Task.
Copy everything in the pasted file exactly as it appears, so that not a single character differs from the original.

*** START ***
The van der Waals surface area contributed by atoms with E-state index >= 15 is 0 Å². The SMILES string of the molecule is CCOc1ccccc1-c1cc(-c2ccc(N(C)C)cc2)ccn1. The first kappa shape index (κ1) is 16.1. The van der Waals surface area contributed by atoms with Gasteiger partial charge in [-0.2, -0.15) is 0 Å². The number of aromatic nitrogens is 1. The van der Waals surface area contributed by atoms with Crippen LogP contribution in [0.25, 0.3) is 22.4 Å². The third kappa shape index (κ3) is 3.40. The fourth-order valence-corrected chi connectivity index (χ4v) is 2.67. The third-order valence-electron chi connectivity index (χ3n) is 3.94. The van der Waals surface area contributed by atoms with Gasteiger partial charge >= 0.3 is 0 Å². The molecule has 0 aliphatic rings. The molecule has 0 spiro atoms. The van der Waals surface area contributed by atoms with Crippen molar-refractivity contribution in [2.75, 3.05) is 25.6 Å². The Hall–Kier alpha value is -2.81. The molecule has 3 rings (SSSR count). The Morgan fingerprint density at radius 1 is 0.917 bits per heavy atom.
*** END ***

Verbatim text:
The van der Waals surface area contributed by atoms with E-state index >= 15 is 0 Å². The SMILES string of the molecule is CCOc1ccccc1-c1cc(-c2ccc(N(C)C)cc2)ccn1. The first kappa shape index (κ1) is 16.1. The van der Waals surface area contributed by atoms with Gasteiger partial charge in [-0.2, -0.15) is 0 Å². The number of aromatic nitrogens is 1. The van der Waals surface area contributed by atoms with Crippen LogP contribution in [0.25, 0.3) is 22.4 Å². The third kappa shape index (κ3) is 3.40. The fourth-order valence-corrected chi connectivity index (χ4v) is 2.67. The third-order valence-electron chi connectivity index (χ3n) is 3.94. The van der Waals surface area contributed by atoms with Gasteiger partial charge >= 0.3 is 0 Å². The molecule has 0 aliphatic rings. The molecule has 0 spiro atoms. The van der Waals surface area contributed by atoms with Crippen molar-refractivity contribution in [2.75, 3.05) is 25.6 Å². The Hall–Kier alpha value is -2.81. The molecule has 3 rings (SSSR count). The Morgan fingerprint density at radius 1 is 0.917 bits per heavy atom.